Pacific Asia Journal of the Association for Information Systems


Background: Digital transformation changes collaboration processes, particularly in rapidly digitalizing countries like ASEAN states. Co-creation and innovation processes become increasingly flexible and time and location independent. But virtual collaboration faces context-specific challenges like technical problems, lack of social presence, and ambiguous attitudes towards autonomy and accountability. Therefore, this study addresses two research questions to contribute to designing a creative virtual environment: First, which Design Principles (DPs) should be prioritized in designing a user-centered creative virtual environment? Second, which Design Features (DFs) effectively implement the DPs in creative virtual collaboration from a user perspective?

Method: A user-centered Design Science Research approach was chosen to identify, implement and evaluate DPs and DFs. DPs were derived from theories on creativity drivers in five areas: functionality, process, mood, meaning, and collaboration. The DPs were implemented in a virtual design thinking workshop at a German international university. A qualitative thematic analysis evaluated user feedback from 38 international students from Asia, Africa, America, and Europe.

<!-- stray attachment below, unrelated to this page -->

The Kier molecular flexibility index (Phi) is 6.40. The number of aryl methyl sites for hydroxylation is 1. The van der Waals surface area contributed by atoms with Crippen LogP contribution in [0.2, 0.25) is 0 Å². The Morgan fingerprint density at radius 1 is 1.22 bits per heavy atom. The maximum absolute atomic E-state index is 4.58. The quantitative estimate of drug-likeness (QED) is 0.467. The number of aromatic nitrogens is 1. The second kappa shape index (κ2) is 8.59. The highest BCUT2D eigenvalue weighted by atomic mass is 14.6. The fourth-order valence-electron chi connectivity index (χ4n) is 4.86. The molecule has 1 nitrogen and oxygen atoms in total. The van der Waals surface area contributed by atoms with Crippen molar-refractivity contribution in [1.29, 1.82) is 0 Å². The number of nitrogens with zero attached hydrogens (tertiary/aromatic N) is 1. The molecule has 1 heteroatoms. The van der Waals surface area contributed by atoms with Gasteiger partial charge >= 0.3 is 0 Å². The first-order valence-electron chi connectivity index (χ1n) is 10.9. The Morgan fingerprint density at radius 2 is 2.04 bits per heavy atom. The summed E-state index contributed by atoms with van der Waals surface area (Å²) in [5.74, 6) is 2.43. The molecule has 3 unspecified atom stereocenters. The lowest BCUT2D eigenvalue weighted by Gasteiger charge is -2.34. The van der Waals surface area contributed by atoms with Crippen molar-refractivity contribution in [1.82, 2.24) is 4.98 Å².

Results: Insights from user feedback indicate that seven DPs should be prioritized and effectively implemented in a virtual environment for creative collaboration: (1) Provide rich, appropriate resources to inspire creative thinking; (2) Technical problems and connectivity issues must be anticipated and mitigated; (3) The environment must foster social presence and interaction, and (4) effective communication and visualization; (5) Methods and technologies must be adapted to the creative process and individual needs; (6) The group work benefits from structured but flexible tasks and time management support; (7) Provide space for individual work that allows autonomy and solitary contemplation.

Conclusion: A tailored setup that adapts to context-specific challenges distinct from the on-site collaboration is necessary to facilitate creative virtual collaboration. The study results apply and expand current theories on technology utilization and inform the practical design of a virtual environment for creative collaboration.